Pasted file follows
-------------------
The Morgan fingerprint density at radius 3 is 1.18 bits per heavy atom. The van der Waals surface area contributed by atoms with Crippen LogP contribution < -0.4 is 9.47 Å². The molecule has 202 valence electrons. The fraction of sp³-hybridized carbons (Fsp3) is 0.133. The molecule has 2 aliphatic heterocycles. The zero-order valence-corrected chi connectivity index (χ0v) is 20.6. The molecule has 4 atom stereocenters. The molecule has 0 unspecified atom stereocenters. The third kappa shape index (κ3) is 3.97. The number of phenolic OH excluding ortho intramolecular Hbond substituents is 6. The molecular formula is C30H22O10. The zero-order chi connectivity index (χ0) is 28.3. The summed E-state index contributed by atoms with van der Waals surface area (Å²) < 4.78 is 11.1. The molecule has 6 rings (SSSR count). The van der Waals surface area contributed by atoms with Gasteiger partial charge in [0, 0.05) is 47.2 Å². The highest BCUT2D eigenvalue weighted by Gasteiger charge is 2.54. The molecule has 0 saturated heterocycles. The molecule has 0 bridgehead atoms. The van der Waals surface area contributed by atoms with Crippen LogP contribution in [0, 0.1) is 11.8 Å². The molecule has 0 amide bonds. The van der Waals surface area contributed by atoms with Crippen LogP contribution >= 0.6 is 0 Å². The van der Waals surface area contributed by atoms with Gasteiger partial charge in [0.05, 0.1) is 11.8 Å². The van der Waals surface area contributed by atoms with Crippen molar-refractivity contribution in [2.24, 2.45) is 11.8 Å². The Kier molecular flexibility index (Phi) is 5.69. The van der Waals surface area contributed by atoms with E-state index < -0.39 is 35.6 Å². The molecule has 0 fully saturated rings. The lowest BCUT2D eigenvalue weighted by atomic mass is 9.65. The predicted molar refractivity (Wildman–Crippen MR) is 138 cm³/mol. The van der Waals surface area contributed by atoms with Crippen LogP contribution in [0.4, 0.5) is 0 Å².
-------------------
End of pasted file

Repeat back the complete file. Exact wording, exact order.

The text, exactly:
The Morgan fingerprint density at radius 3 is 1.18 bits per heavy atom. The van der Waals surface area contributed by atoms with Crippen LogP contribution < -0.4 is 9.47 Å². The molecule has 202 valence electrons. The fraction of sp³-hybridized carbons (Fsp3) is 0.133. The molecule has 2 aliphatic heterocycles. The zero-order valence-corrected chi connectivity index (χ0v) is 20.6. The molecule has 4 atom stereocenters. The molecule has 0 unspecified atom stereocenters. The third kappa shape index (κ3) is 3.97. The number of phenolic OH excluding ortho intramolecular Hbond substituents is 6. The molecular formula is C30H22O10. The zero-order chi connectivity index (χ0) is 28.3. The summed E-state index contributed by atoms with van der Waals surface area (Å²) < 4.78 is 11.1. The molecule has 6 rings (SSSR count). The van der Waals surface area contributed by atoms with Gasteiger partial charge in [0, 0.05) is 47.2 Å². The highest BCUT2D eigenvalue weighted by Gasteiger charge is 2.54. The molecule has 0 saturated heterocycles. The molecule has 0 bridgehead atoms. The van der Waals surface area contributed by atoms with Crippen LogP contribution in [0, 0.1) is 11.8 Å². The molecule has 0 amide bonds. The van der Waals surface area contributed by atoms with Crippen LogP contribution >= 0.6 is 0 Å². The van der Waals surface area contributed by atoms with Gasteiger partial charge in [0.05, 0.1) is 11.8 Å². The van der Waals surface area contributed by atoms with Crippen molar-refractivity contribution in [2.24, 2.45) is 11.8 Å². The Kier molecular flexibility index (Phi) is 5.69. The van der Waals surface area contributed by atoms with E-state index < -0.39 is 35.6 Å². The molecule has 0 fully saturated rings. The lowest BCUT2D eigenvalue weighted by atomic mass is 9.65. The predicted molar refractivity (Wildman–Crippen MR) is 138 cm³/mol. The van der Waals surface area contributed by atoms with Crippen LogP contribution in [0.4, 0.5) is 0 Å².